• TV’s with knobs.

One day, I mentioned that we didn’t have such devices in the “olden days.” “How did people change the channel?” they innocently asked.

I realized that they had no concept that back then – what, twenty years ago at most? – that most people actually had to get up off the couch to change the channel.

The thought seemed completely foreign to them!

  • Store clerks who punch in prices.

When my boys were 2 and 4, they use to play grocery store checkout. One would hand over the purchases, while the other would run the scanner and go “beep.”

They’ve grown up in a world of bar codes, and it is a rarity when they see someone using an actual cash register where you type in the numbers.

  • Portable vacuum cleaners.

“What’s that?” the eldest asked the day we were moving into our ski cottage, pointing at our old portable vacuum cleaner. We’ve had a built-in vacuum system for almost a decade, and so he was mystified as to the nature of the device in front of him.

They watched in awe as we used it the first time, particularly as we pulled it around bumping into walls and doors. One observed that it was kind of a “dumb design,” in that it seemed to do more damage then good.

  • Analog thermometers.

For year, as soon as we saw the bare hint of a fever, we’d quickly measure their temperature with a fancy digital thermometer. Which is why when they saw an old-fashioned, mercury glass thermometer at their grandparents house they were fascinated.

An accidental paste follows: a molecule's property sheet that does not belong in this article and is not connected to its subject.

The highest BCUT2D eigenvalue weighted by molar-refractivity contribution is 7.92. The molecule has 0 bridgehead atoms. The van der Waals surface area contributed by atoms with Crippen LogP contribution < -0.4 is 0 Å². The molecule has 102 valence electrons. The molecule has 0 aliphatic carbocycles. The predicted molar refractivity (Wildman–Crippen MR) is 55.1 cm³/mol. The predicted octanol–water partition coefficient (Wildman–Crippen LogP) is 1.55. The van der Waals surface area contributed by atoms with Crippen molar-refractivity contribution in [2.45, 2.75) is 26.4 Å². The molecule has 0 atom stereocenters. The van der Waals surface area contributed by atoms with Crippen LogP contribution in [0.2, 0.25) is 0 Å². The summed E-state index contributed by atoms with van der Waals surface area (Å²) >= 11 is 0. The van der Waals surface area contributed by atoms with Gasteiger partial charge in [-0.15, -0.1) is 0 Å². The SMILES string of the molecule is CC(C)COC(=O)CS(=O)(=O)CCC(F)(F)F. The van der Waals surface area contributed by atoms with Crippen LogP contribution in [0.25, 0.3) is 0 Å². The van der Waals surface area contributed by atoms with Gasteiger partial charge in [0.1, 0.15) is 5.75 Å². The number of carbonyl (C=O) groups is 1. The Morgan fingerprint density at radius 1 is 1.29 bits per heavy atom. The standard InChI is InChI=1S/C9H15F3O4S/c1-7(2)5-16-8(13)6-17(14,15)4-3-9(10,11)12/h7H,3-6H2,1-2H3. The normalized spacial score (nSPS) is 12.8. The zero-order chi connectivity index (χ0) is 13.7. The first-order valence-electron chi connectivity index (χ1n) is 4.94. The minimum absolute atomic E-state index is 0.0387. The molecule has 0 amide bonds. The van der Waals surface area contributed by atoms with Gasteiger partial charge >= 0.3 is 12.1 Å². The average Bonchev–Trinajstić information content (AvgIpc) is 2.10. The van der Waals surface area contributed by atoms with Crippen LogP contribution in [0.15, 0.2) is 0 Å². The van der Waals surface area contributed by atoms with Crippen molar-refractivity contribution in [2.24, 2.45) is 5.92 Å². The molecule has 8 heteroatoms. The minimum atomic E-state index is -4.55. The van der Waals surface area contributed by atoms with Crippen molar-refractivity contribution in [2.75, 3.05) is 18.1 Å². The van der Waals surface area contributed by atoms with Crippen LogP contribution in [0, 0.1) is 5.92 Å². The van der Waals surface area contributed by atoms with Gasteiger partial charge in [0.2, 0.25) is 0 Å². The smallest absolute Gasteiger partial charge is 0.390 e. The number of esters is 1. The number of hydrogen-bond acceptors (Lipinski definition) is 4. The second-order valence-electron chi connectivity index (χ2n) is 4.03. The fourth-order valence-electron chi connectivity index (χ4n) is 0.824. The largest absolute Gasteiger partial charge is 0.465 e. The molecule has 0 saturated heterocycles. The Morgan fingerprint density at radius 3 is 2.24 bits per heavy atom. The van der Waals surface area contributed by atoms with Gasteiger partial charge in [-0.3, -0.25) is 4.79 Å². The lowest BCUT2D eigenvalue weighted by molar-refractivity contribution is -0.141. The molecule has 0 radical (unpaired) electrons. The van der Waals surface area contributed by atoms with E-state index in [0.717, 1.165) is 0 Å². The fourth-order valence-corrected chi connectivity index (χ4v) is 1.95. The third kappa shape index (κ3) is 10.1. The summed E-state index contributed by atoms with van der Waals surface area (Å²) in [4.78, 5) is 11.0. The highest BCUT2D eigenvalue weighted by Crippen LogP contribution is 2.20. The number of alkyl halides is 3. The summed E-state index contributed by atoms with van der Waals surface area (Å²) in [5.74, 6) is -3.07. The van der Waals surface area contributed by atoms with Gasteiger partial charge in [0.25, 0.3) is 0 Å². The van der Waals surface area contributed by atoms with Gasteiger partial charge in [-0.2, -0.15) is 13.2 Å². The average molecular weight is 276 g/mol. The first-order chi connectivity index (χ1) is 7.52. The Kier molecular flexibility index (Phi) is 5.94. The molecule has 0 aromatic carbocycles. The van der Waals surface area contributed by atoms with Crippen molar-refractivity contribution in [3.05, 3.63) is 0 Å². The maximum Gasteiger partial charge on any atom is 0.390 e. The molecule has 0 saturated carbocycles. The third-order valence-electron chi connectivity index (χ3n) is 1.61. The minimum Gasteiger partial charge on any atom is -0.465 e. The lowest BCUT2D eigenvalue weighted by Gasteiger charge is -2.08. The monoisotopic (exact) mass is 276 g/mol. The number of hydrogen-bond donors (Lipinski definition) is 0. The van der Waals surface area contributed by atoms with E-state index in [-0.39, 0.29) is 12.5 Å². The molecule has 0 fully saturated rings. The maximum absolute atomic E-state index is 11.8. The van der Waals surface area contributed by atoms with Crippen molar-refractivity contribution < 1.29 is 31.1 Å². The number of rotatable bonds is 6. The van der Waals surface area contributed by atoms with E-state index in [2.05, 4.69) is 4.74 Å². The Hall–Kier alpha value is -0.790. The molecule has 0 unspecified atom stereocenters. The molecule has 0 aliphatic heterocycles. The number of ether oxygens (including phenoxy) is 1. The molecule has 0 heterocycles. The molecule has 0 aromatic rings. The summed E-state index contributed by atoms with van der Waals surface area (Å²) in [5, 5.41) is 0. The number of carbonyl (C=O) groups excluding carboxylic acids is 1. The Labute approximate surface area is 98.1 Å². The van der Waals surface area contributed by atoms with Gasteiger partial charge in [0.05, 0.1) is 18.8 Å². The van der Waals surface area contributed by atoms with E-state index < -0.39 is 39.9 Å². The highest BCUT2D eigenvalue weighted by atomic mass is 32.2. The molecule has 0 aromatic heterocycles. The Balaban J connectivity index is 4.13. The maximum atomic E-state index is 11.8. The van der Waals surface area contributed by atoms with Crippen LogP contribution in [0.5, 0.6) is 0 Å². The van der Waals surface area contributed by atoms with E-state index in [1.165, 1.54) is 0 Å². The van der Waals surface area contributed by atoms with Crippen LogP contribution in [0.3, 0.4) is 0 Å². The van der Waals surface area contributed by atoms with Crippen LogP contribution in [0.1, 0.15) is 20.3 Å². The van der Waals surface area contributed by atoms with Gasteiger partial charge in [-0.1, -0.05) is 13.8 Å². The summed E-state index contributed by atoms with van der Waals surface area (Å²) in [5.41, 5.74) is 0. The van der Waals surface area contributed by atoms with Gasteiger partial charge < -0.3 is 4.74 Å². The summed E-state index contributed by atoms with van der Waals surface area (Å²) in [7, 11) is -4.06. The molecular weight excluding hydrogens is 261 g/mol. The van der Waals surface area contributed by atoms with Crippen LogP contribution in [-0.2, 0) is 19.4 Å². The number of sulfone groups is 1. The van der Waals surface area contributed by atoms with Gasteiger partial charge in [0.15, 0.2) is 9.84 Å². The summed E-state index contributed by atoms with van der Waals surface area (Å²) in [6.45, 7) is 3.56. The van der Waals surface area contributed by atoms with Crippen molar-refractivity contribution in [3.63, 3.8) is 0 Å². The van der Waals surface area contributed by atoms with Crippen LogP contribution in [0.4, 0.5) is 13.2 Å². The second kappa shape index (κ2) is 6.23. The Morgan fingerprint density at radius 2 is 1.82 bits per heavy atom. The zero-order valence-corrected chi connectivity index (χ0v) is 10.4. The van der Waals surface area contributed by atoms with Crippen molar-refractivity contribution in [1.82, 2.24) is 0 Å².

How was it used, they wondered. Better yet, did it go beep when it was finished?

  • A sky without the Space Station.

Ever since they can remember, they’ve gone into our backyard at dusk on clear evenings, watching for the International Space Station and various satellites. They know that mommy and daddy will tell them precisely where to look, at what time, and in what direction the station or satellite will be traversing overhead.

That’s because they’ve grown up with a Web site called Heavens-Above, which will tell you the exact details, for any particular point on earth, where you can easily observe such orbiting wonders.

To them, this is a normal and expected part of life—to me, it is fascinating that a system has evolved that lets me discover such magic.

What does all of this mean?

The interesting thing is that each one of these examples, when examined in the larger sense, involves some type of sweeping industry, product or corporate change, and hence dramatic change upon the careers of hundreds of thousands of people.

In but a few years, the world has changed to a sufficient degree that my boys are growing up in a world that is dramatically different, even from that which existed five years ago.